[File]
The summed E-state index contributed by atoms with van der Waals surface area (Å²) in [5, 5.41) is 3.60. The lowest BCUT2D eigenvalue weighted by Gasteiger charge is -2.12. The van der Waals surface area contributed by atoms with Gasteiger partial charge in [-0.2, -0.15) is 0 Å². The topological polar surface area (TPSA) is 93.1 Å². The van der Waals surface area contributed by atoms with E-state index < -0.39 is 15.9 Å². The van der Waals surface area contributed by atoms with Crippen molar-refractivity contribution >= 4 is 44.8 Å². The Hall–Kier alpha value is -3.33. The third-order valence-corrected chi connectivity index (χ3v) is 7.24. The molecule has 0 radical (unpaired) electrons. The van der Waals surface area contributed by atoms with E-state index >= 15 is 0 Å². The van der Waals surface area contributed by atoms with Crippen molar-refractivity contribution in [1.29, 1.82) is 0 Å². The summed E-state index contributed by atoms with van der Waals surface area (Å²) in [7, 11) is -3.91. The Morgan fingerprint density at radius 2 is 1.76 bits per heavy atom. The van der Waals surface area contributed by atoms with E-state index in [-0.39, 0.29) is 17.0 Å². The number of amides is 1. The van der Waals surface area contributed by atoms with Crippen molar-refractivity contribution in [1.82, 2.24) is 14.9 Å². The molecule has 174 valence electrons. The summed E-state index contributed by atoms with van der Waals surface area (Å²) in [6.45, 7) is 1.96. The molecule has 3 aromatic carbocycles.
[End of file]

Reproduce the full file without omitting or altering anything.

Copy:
The summed E-state index contributed by atoms with van der Waals surface area (Å²) in [5, 5.41) is 3.60. The lowest BCUT2D eigenvalue weighted by Gasteiger charge is -2.12. The van der Waals surface area contributed by atoms with Gasteiger partial charge in [-0.2, -0.15) is 0 Å². The topological polar surface area (TPSA) is 93.1 Å². The van der Waals surface area contributed by atoms with E-state index < -0.39 is 15.9 Å². The van der Waals surface area contributed by atoms with Crippen molar-refractivity contribution >= 4 is 44.8 Å². The Hall–Kier alpha value is -3.33. The third-order valence-corrected chi connectivity index (χ3v) is 7.24. The molecule has 0 radical (unpaired) electrons. The van der Waals surface area contributed by atoms with E-state index >= 15 is 0 Å². The van der Waals surface area contributed by atoms with Crippen molar-refractivity contribution in [1.29, 1.82) is 0 Å². The summed E-state index contributed by atoms with van der Waals surface area (Å²) in [7, 11) is -3.91. The Morgan fingerprint density at radius 2 is 1.76 bits per heavy atom. The van der Waals surface area contributed by atoms with E-state index in [-0.39, 0.29) is 17.0 Å². The number of amides is 1. The van der Waals surface area contributed by atoms with Crippen molar-refractivity contribution in [1.82, 2.24) is 14.9 Å². The molecule has 174 valence electrons. The summed E-state index contributed by atoms with van der Waals surface area (Å²) in [6.45, 7) is 1.96. The molecule has 3 aromatic carbocycles.